By Yvette Lawrence-Hood, DrPH, Senior Contract Analyst, Interactive Government Holdings
As the federal government’s recently issued guidelines call for a phased-in approach to returning the workforce to normal activities during the Coronavirus (COVID-19) pandemic, decisions should be measured in the protection of employees. Returning to workplaces present significant challenges amid heightened risk of infection for COVID-19 but it presents opportunity for alternative work options. Conventional methods of working on location is being substituted for working remotely – full time or part time, even in conditions not typically found to be conducive.
Though much is still unknown about COVID-19, the virus is thought to be spread from person to person via respiratory droplets when an infected person coughs, sneezes, talks, by someone touching a surface or object with the virus, or by aerosolized transmission. Contagion occurs via entry in the mouth, nose, and eye and is more likely when people are in close contact (reportedly within six feet). While some work environments may allow employees to maintain a six-foot distance and work in solitary spaces, the majority do not. Plus, solitary workspaces quickly vanish and can lead to a trail of infection when employees use shared spaces like restrooms, kitchens, lounges, vending machines, elevators, conference rooms, training rooms, copy machines, and other communal areas. Not only does working in crowded spaces make it easier for contagion but equal opportunities for contagion exist in less crowded environments when several dozens, hundreds, and thousands gather to work in the same location.
The Epidemiologic Triad is a model that epidemiologists use to understand ways in which diseases are spread and how to stop the spread of diseases like COVID-19. The triangle includes an agent, a host, and an environment that when functioning together, cause infection.
The agent is the cause of the disease (COVID-19), the host is the person exposed to the virus and can get the disease (employee) and the environment is the favorable surroundings and conditions (workplace) that cause or allow the disease to be transmitted to a new person. The goal in public health, aptly explained by Tulchinsky and Varavikova (2014) is to disrupt the connection of the triad – interrupt at least one of the three areas to stop the spread of COVID-19. Therefore, removing the environment, in this case the workplace, works as a powerful intervention to reduce the number of new infections (incidence), reduce the total number of people infected (prevalence), reduce complications of infection, and reduce the number of deaths in a specific period (mortality rate) associated with COVID-19.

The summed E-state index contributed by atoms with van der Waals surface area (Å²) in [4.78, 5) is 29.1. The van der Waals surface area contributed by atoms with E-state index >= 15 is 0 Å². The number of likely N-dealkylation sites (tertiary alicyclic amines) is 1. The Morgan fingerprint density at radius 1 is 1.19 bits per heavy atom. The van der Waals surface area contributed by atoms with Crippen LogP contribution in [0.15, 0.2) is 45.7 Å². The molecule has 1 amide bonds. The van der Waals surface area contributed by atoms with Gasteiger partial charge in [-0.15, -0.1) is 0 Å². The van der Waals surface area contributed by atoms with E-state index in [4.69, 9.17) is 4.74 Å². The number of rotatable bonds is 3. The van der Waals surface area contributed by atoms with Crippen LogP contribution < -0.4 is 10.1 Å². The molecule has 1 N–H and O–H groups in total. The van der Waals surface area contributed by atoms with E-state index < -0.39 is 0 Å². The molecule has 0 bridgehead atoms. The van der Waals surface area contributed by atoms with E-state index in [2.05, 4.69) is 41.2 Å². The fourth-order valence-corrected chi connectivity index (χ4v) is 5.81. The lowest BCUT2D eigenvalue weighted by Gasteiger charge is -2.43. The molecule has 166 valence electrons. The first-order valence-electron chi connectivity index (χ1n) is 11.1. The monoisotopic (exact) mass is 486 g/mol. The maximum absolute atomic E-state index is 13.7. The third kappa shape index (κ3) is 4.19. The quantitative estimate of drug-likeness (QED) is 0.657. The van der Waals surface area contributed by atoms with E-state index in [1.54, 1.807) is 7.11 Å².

As most states announce phased removals of stay-at-home orders and the gradual reopening of the economy from the COVID-19 shutdown, companies and agencies are increasingly normalizing working remotely. In 2018, the U.S Bureau of Labor and Statistics reported nearly 24 percent of the employed workforce also worked at home. In the months of the COVID-19 pandemic, that percentage in the U.S. is estimated to skyrocket with the release of updated labor statistics. The outbreak is causing a shift that can result in a higher than average percentage of employees continuing to work remotely for the next several months and beyond this pandemic. When possible, teleworking aligns with recommendations of epidemiologists and the scientific community for limited movement and social distancing to stop the spread of the disease.
Employees returning to the workforce in mass pose risks in the workplace and the community. Employers must mitigate risk and establish processes to protect its staff, especially staff at higher risk of COVID-19. The Centers for Disease Control and Prevention has issued guidance on health and safety standards so workplaces can reopen safely while remaining in compliance with local and state orders. The CDC guidelines recommend employers meet specific conditions prior to reopening; guidance on operations once open to include hygiene, cleaning and sanitation, social distancing and teleworking when possible; and monitoring protocols to include communication, identifying and handling of COVID-19 cases, and other control measures to keep the workplace and workforce safe.
With technological capabilities supporting a remote work environment, teleworking seems to have gained a stronger foothold in the U.S. workplace. Teleworking appears positioned to be part of the long-term strategic alternatives to protect employees from exposure to the coronavirus disease. In response to the virus associated with more than 90,000 deaths in the U.S. and with disease models projecting as many as 147,000 deaths in the next three months, the path forward may likely be a full telework work schedule like that announced by Twitter or at least for a part of the work week. COVID-19 has upended the traditional work patterns replacing it with solutions that reduce risk of infection and which allow for employees to work from home. This augurs well for the employer and the employee as opportunities abound for making teleworking a safer, more convenient, and appealing choice.
Yvette Lawrence-Hood holds a Doctor of Public Health degree from Morgan State University. She is a Senior Contract Analyst for Interactive Government Holdings, supporting our work with Defense Health Agency, National Capital Region.
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